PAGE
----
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Anemia in astronauts has been noted since the first space missions, but the mechanisms contributing to anemia in space flight have remained unclear. Here, we show that space flight is associated with persistently increased levels of products of hemoglobin degradation, carbon monoxide in alveolar air and iron in serum, in 14 astronauts throughout their 6-month missions onboard the International Space Station. One year after landing, erythrocytic effects persisted, including increased levels of hemolysis, reticulocytosis and hemoglobin. These findings suggest that the destruction of red blood cells, termed hemolysis, is a primary effect of microgravity in space flight and support the hypothesis that the anemia associated with space flight is a hemolytic condition that should be considered in the screening and monitoring of both astronauts and space tourists. © 2022. The Author(s).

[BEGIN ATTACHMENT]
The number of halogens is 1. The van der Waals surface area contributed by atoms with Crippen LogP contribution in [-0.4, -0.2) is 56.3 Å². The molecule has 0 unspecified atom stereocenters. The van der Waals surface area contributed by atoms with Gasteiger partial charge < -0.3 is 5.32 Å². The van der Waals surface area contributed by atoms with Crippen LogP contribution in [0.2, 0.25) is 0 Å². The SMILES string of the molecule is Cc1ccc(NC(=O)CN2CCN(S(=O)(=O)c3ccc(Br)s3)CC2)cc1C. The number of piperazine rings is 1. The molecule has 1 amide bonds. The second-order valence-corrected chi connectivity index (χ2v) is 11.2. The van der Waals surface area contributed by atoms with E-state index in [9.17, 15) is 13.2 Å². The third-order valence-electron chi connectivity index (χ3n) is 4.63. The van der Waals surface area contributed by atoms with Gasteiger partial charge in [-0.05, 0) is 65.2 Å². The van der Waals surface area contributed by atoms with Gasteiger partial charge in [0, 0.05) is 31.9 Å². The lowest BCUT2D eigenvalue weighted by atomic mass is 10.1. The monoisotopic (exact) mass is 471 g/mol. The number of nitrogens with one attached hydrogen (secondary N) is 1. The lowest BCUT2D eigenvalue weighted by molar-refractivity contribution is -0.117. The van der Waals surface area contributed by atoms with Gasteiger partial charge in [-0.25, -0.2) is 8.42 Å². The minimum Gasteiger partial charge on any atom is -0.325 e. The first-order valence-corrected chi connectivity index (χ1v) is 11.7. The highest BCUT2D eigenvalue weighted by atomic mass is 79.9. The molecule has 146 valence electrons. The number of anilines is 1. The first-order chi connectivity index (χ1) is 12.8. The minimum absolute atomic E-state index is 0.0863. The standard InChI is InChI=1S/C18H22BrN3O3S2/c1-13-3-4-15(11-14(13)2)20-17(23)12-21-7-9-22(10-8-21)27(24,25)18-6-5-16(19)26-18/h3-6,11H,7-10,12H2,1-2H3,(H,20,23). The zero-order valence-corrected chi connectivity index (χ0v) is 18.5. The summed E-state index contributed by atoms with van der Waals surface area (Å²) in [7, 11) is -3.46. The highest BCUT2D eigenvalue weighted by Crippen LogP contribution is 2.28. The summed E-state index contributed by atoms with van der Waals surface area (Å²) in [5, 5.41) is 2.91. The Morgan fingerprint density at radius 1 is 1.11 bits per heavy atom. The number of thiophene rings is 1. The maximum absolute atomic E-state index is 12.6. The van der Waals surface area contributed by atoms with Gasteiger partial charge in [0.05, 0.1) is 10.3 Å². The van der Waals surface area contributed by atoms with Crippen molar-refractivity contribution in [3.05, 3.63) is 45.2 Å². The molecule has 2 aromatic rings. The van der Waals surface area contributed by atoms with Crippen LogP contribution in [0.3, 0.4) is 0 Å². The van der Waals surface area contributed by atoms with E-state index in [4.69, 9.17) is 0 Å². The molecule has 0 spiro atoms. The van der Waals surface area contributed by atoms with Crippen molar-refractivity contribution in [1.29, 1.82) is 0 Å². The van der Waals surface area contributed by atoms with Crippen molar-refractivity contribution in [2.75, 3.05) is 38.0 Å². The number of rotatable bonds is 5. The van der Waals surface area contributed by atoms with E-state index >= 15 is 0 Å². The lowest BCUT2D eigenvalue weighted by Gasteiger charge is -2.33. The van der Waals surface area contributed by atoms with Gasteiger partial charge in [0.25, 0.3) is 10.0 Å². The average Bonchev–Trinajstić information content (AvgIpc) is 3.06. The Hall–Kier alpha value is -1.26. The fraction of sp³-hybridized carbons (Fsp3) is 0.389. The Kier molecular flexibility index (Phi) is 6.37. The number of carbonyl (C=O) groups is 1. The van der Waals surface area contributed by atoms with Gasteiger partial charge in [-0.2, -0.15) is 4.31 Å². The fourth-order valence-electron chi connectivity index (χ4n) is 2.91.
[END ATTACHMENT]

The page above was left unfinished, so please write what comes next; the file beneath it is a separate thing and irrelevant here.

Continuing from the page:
Guy Trudel, Nibras Shahin, Timothy Ramsay, Odette Laneuville, Hakim Louati. Hemolysis contributes to anemia during long-duration space flight. Nature medicine. 2022 Jan;28(1):59-62

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PMID: 35031790

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